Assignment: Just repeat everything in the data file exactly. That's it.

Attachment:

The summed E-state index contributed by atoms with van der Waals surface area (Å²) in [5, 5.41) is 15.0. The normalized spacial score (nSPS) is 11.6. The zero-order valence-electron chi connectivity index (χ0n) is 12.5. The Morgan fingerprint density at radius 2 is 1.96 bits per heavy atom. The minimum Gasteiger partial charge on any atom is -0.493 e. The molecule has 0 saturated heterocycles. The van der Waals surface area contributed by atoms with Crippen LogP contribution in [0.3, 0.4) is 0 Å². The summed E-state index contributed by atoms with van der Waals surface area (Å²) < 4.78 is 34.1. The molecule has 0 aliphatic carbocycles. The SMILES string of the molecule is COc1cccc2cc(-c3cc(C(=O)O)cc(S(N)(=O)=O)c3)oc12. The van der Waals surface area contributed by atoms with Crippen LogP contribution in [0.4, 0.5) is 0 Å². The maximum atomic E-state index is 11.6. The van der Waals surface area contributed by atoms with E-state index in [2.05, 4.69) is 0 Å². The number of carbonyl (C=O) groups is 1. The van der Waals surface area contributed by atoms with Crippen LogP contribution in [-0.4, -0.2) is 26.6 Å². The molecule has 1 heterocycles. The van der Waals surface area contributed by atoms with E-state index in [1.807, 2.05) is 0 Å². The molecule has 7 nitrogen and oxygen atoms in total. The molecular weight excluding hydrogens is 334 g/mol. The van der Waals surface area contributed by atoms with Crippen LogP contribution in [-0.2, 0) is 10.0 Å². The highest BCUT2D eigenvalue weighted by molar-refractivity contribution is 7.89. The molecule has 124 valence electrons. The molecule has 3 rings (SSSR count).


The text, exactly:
The summed E-state index contributed by atoms with van der Waals surface area (Å²) in [5, 5.41) is 15.0. The normalized spacial score (nSPS) is 11.6. The zero-order valence-electron chi connectivity index (χ0n) is 12.5. The Morgan fingerprint density at radius 2 is 1.96 bits per heavy atom. The minimum Gasteiger partial charge on any atom is -0.493 e. The molecule has 0 saturated heterocycles. The van der Waals surface area contributed by atoms with Crippen LogP contribution in [0.3, 0.4) is 0 Å². The summed E-state index contributed by atoms with van der Waals surface area (Å²) < 4.78 is 34.1. The molecule has 0 aliphatic carbocycles. The SMILES string of the molecule is COc1cccc2cc(-c3cc(C(=O)O)cc(S(N)(=O)=O)c3)oc12. The van der Waals surface area contributed by atoms with Crippen LogP contribution in [0.4, 0.5) is 0 Å². The maximum atomic E-state index is 11.6. The van der Waals surface area contributed by atoms with E-state index in [2.05, 4.69) is 0 Å². The number of carbonyl (C=O) groups is 1. The van der Waals surface area contributed by atoms with Crippen LogP contribution in [-0.4, -0.2) is 26.6 Å². The molecule has 1 heterocycles. The van der Waals surface area contributed by atoms with E-state index in [1.807, 2.05) is 0 Å². The molecule has 7 nitrogen and oxygen atoms in total. The molecular weight excluding hydrogens is 334 g/mol. The van der Waals surface area contributed by atoms with Crippen LogP contribution in [-0.2, 0) is 10.0 Å². The highest BCUT2D eigenvalue weighted by molar-refractivity contribution is 7.89. The molecule has 124 valence electrons. The molecule has 3 rings (SSSR count).